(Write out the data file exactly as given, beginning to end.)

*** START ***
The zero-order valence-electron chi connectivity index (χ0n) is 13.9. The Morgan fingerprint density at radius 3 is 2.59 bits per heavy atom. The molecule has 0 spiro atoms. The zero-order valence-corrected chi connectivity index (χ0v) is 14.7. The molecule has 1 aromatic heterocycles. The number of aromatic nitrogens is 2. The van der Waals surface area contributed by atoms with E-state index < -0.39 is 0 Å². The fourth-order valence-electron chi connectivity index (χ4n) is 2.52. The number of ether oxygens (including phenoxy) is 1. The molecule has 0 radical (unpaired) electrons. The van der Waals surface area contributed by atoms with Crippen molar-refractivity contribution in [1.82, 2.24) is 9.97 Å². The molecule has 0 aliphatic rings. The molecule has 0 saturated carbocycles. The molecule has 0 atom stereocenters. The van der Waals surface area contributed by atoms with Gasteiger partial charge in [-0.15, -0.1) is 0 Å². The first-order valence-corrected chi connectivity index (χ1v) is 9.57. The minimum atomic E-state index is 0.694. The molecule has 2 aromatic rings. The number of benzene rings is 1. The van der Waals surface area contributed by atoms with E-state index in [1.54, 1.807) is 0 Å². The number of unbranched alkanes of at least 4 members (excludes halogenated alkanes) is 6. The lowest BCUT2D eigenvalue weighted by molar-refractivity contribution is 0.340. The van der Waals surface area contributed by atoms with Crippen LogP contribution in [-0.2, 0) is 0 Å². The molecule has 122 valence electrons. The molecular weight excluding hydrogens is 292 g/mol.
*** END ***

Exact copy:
The zero-order valence-electron chi connectivity index (χ0n) is 13.9. The Morgan fingerprint density at radius 3 is 2.59 bits per heavy atom. The molecule has 0 spiro atoms. The zero-order valence-corrected chi connectivity index (χ0v) is 14.7. The molecule has 1 aromatic heterocycles. The number of aromatic nitrogens is 2. The van der Waals surface area contributed by atoms with E-state index < -0.39 is 0 Å². The fourth-order valence-electron chi connectivity index (χ4n) is 2.52. The number of ether oxygens (including phenoxy) is 1. The molecule has 0 radical (unpaired) electrons. The van der Waals surface area contributed by atoms with Crippen molar-refractivity contribution in [1.82, 2.24) is 9.97 Å². The molecule has 0 aliphatic rings. The molecule has 0 saturated carbocycles. The molecule has 0 atom stereocenters. The van der Waals surface area contributed by atoms with Gasteiger partial charge in [-0.15, -0.1) is 0 Å². The first-order valence-corrected chi connectivity index (χ1v) is 9.57. The minimum atomic E-state index is 0.694. The molecule has 2 aromatic rings. The number of benzene rings is 1. The van der Waals surface area contributed by atoms with E-state index in [1.54, 1.807) is 0 Å². The number of unbranched alkanes of at least 4 members (excludes halogenated alkanes) is 6. The lowest BCUT2D eigenvalue weighted by molar-refractivity contribution is 0.340. The van der Waals surface area contributed by atoms with Crippen LogP contribution in [-0.2, 0) is 0 Å². The molecule has 122 valence electrons. The molecular weight excluding hydrogens is 292 g/mol.